Tonight’s semi final was action-packed with terrific shots and unusual scenarios but, much to the disappointment of the pro-Quebec crowd, Ontario’s Cory Heggestad edged Montreal’s Mike Fournier 9-8 in an extra end.
The first end was played clean when Quebec’s attempted guard with the first stone of the game slipped into the house. Ontario’s Cory Heggestad easily blanked the 1st end.
The second end was different though with eight stones in the house guarded and Quebec lying two without the hammer. Heggestad made a nice raise take-out leaving Quebec shot stone but surrounded by four yellow Ontario counters. Fournier, as he has done all week, calmly drew through a small port, corner freezing to the low side of Ontario’s second shot. Heggestad had a difficult slash off his own stone to the pile in the four foot for multiple points. As the full house, pro-Fournier fans held their collective breath, Heggestad just missed leaving Quebec with a steal of one and the early lead at 1-0.
Fournier forced Ontario to a single in the 3rd, the score now tied.
Stones were all over the place in the 4th end with Ontario sitting one in the four foot behind a wall of guards. With his first stone, Fournier played a quiet weight in-turn ‘tick’ off one of stones in the twelve foot, re-directing it on to Ontario’s shot stone to lay two buried. Heggestad had to play a wide out-turn to the edge of the four foot for shot but was a touch heavy and wide, staying in the four foot but now third shot. Fournier calmly drew his final stone to it and counted a big three points. The Glenmore CC skip now led 4-1.
Determined to get back in this game and not let it get away from him, Team Ontario played a well executed 5th end forcing Fournier to only a hit on third shot stone leaving Heggestad a draw to the four foot for three. Which he made of course and, at the break, the score was tied at 4.
The 6th end looked promising for Fournier, at one time with three red stones counting. Heggestad dashed any hopes of a big end with a nice double take-out and roll forcing Fournier to draw for one and 5-4 lead.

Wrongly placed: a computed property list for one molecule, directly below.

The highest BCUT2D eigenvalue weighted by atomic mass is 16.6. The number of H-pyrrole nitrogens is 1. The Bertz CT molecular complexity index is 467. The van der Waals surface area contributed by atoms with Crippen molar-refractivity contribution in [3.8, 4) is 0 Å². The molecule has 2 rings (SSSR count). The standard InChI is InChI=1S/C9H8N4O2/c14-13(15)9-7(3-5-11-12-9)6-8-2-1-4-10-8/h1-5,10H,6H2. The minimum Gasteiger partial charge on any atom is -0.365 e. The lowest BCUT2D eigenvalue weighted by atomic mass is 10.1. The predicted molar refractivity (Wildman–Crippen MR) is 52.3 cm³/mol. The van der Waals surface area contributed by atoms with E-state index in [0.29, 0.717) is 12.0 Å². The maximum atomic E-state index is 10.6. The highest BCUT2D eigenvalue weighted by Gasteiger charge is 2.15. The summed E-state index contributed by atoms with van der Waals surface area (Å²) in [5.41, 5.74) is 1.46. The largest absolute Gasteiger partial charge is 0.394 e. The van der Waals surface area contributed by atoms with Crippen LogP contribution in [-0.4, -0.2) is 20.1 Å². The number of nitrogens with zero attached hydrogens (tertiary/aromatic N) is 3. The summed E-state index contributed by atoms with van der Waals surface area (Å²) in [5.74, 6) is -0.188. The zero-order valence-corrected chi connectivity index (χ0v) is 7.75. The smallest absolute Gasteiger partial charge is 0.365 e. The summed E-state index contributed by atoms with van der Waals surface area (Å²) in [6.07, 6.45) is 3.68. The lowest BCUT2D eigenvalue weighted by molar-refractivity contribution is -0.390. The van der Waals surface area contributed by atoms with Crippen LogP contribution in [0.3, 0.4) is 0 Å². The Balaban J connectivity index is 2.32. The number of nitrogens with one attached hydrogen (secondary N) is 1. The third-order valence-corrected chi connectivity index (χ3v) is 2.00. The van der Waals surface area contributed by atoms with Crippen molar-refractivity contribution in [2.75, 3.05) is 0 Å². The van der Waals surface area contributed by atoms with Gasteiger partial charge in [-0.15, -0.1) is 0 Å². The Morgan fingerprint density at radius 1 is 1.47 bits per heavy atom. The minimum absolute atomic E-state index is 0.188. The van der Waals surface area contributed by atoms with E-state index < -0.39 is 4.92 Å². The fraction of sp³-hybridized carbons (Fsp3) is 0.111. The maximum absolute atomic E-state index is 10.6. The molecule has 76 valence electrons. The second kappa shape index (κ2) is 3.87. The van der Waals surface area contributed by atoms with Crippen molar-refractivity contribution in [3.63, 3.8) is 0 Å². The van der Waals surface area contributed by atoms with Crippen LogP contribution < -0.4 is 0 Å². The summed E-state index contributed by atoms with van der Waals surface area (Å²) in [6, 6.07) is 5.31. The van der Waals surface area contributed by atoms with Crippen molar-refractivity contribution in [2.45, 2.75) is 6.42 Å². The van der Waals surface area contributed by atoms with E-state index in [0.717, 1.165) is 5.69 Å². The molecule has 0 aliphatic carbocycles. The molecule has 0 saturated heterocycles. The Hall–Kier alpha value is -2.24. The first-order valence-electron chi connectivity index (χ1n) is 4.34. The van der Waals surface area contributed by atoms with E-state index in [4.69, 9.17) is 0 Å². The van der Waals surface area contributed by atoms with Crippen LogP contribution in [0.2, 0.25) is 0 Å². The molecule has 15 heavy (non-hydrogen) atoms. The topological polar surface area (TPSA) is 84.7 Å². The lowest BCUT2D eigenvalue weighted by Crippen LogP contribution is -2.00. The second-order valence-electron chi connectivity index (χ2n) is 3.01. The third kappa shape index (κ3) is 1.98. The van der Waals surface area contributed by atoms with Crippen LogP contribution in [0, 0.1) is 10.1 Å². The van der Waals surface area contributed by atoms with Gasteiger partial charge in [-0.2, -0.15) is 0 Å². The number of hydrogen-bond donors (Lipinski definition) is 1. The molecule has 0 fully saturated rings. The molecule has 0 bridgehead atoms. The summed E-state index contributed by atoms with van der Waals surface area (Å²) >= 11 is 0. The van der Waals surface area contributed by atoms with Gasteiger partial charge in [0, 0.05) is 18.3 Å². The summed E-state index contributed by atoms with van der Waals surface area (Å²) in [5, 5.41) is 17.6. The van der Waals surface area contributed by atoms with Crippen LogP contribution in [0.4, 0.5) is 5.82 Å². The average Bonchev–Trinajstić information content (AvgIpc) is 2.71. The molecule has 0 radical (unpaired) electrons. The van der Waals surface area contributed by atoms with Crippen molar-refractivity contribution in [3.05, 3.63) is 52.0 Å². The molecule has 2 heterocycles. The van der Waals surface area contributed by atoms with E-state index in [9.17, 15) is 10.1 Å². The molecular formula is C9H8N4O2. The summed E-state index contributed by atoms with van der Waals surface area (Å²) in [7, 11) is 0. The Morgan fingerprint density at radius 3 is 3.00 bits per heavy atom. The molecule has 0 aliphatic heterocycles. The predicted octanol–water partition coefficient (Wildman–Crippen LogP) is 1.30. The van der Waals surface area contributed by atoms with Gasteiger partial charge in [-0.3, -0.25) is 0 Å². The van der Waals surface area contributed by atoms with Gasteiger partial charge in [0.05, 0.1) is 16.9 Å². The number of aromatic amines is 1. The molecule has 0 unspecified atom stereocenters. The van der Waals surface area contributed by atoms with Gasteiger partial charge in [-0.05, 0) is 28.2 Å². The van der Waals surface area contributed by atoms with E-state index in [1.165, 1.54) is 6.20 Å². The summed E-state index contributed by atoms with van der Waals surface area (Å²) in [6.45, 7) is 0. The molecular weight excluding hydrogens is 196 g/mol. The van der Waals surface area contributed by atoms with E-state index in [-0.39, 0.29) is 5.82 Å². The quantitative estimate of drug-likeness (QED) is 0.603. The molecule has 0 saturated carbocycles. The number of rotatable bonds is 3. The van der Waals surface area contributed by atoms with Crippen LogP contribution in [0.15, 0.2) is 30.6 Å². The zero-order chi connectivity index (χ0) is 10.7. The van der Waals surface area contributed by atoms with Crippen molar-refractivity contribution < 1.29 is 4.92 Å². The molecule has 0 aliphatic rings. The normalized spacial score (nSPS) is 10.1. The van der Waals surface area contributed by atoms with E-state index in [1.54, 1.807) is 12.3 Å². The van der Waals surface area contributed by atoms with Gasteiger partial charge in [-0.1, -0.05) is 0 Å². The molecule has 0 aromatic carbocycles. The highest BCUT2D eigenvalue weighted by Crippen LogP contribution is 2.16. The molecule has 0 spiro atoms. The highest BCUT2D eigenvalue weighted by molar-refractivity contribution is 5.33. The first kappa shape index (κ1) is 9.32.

Fournier had his Ontario counterpart chasing for most of the 7th end with two red stones in the house and a single corner guard. With his first stone of the end, Heggestad made a terrific hit and roll underneath the guard. Fournier tried to freeze for shot stone but was a touch heavy sliding off the shot stone leaving Ontario a routine hit and stay for two points and their first lead of the game at 6-5.
In a wild 8th end of cat and mouse, Fournier and Heggestad shared six stones in the four foot area, another five stones in the house and four guards out front leaving Fournier a difficult draw to the side of the button for two. But he was heavy taking only the single and the game was tied at 6 with only two ends to play.
Fournier again had Ontario in trouble with a stone solidly frozen in the button area in the 9th. Guard after guard were cleared away by Ontario and a steal of one appeared inevitable. But Fournier’s last stone guard came a little too deep allowing Heggestad to make a double raise take-out to skinny shot stone out of play, scoring two. Ontario leads 8-6 coming home.
With only one guard in play but a couple of Ontario stones in the house, Fournier kept moving stones around to set up his game tying deuce when Heggestad first missed the double take-out, then missed a hit and roll. A draw to the eight foot was successful for Fournier.
8-8 playing the extra end; the drama continues in Montréal!
Fournier had the steal working in the extra frame, guarding a stone just off the button and Ontario peeling them off. Fournier’s first stone and attempt at the guard over-curled a few inches. Heggestad came around with the in-turn and tapped shot stone to the back twelve foot. Fournier tried to play a quiet weight tap back and roll but rolled too far to the back twelve to lie two. Heggestad comfortably made the winning draw to the eight foot to win 9-8 and earn his team a chance at the national mixed title.
Ontario’s Heggestad, Heather Graham, Greg Balsdon and Amy Mackay will face Brent MacDougall and his CFB Halifax crew of Christina Black, Kris Granchelli and Jane Snyder in the title game.
Saturday’s champion final is scheduled for 2:00pm EST at the TMR Curling Club.
Nova Scotia has won 7 national championships and the most of any province or territory since 1990. The latest was 2004 Brier champion Mark Dacey in 2010. Ontario has won only two national titles: Dave Van Dine of Ottawa in 1986 and John Epping of Oakville in 2006.